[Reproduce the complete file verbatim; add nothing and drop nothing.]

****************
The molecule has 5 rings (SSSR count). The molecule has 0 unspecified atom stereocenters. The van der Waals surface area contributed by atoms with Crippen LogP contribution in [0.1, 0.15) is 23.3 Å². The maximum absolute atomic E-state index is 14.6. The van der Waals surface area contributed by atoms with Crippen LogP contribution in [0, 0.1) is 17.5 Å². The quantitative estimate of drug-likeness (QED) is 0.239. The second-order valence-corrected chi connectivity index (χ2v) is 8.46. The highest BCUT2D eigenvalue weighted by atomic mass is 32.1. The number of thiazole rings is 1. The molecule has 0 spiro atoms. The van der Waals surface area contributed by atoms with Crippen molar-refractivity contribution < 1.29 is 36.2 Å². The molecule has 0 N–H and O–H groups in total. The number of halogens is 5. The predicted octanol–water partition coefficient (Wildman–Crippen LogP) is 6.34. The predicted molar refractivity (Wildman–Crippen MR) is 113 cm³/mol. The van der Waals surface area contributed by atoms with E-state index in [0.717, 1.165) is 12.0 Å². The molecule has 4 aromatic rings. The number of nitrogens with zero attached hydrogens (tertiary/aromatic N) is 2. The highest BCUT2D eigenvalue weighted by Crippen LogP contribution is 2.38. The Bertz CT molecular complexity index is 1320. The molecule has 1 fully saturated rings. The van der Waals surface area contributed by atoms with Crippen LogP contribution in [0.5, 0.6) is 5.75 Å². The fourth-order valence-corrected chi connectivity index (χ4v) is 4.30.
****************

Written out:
The molecule has 5 rings (SSSR count). The molecule has 0 unspecified atom stereocenters. The van der Waals surface area contributed by atoms with Crippen LogP contribution in [0.1, 0.15) is 23.3 Å². The maximum absolute atomic E-state index is 14.6. The van der Waals surface area contributed by atoms with Crippen LogP contribution in [0, 0.1) is 17.5 Å². The quantitative estimate of drug-likeness (QED) is 0.239. The second-order valence-corrected chi connectivity index (χ2v) is 8.46. The highest BCUT2D eigenvalue weighted by atomic mass is 32.1. The number of thiazole rings is 1. The molecule has 0 spiro atoms. The van der Waals surface area contributed by atoms with Crippen molar-refractivity contribution < 1.29 is 36.2 Å². The molecule has 0 N–H and O–H groups in total. The number of halogens is 5. The predicted octanol–water partition coefficient (Wildman–Crippen LogP) is 6.34. The predicted molar refractivity (Wildman–Crippen MR) is 113 cm³/mol. The van der Waals surface area contributed by atoms with E-state index in [0.717, 1.165) is 12.0 Å². The molecule has 4 aromatic rings. The number of nitrogens with zero attached hydrogens (tertiary/aromatic N) is 2. The highest BCUT2D eigenvalue weighted by Crippen LogP contribution is 2.38. The Bertz CT molecular complexity index is 1320. The molecule has 1 fully saturated rings. The van der Waals surface area contributed by atoms with Crippen LogP contribution in [0.5, 0.6) is 5.75 Å². The fourth-order valence-corrected chi connectivity index (χ4v) is 4.30.